Check out the on-demand sessions from the Low-Code/No-Code Summit to learn how to successfully innovate and achieve efficiency by upskilling and scaling citizen developers. Watch now.

Zendesk has built itself into a popular vendor of software that handles all of the customer-service inquiries a company receives. And it looks like Zendesk is about to slide into the next logical phase of its growth: going public later this year.

The company has tapped Goldman Sachs to lead its initial public offering (IPO) and asked Morgan Stanley to take care of underwriting for the move, the Wall Street Journal reported earlier today.

A Zendesk spokesman declined to confirm the report or provide detail about a possible IPO later in 2014.

Zendesk speeds up the process of fielding every single call, email, and tweet for help that companies get. Data can be wired in from companies’ customer-tracking software and other sources. Employees can check in with each other before responding to inquiries. Customer-service managers get analytics and reporting capabilities to get a picture of how many requests come in and how well help desk workers are doing their jobs.


Intelligent Security Summit

Learn the critical role of AI & ML in cybersecurity and industry specific case studies on December 8. Register for your free pass today.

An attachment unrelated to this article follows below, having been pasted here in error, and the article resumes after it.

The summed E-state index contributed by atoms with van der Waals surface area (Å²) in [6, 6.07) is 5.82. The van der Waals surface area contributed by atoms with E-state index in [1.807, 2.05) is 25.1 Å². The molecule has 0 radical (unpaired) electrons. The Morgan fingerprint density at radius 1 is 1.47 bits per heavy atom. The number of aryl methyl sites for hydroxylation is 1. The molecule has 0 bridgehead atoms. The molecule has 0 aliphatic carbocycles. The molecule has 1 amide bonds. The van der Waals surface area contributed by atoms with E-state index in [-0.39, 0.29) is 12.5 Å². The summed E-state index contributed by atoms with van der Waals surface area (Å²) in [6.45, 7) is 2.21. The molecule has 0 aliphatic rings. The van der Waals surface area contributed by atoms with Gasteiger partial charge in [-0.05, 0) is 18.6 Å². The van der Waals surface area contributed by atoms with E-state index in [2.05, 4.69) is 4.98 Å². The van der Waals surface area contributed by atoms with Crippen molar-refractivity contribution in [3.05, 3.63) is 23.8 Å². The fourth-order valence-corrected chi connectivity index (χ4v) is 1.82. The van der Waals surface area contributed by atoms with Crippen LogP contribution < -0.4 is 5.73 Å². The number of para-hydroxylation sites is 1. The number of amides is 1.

Register Now

The help desk software company didn’t make it onto our 2014 tech IPO watch list. But that doesn’t mean its appearance on the IPO runway is a shocker. The company does appear in CB Insights’ 2014 Tech IPO Pipeline, a CB Insights spokesman wrote in an email to VentureBeat.

Zendesk’s latest round of funding — $60 million — came in September 2012, and the company could be looking to bring on more cash. CB Insights estimates that Zendesk brought in $70 million in revenue in 2013, the spokesman wrote. Information on profitability wasn’t available.

A bunch of cloud-based software companies have gone public in the past few years. Following the pattern of, which joined the New York Stock Exchange in June 2004, 2012 saw the public markets get a shot at ExactTarget, ServiceNow, and Workday. Last year, Tableau Software, Textura, and Veeva Systems were among the cloud software vendors that went public.

Look for Zendesk competitors like Deskero, Freshdesk, and Salesforce’s to make lots of noise in the coming months to divert attention from Zendesk leading up to a public offering.

And at the same time, look out for public bids this year from companies providing other business software from clouds, like AppDynamics, Box, Dropbox, New Relic, and SugarCRM.

VentureBeat's mission is to be a digital town square for technical decision-makers to gain knowledge about transformative enterprise technology and transact. Discover our Briefings.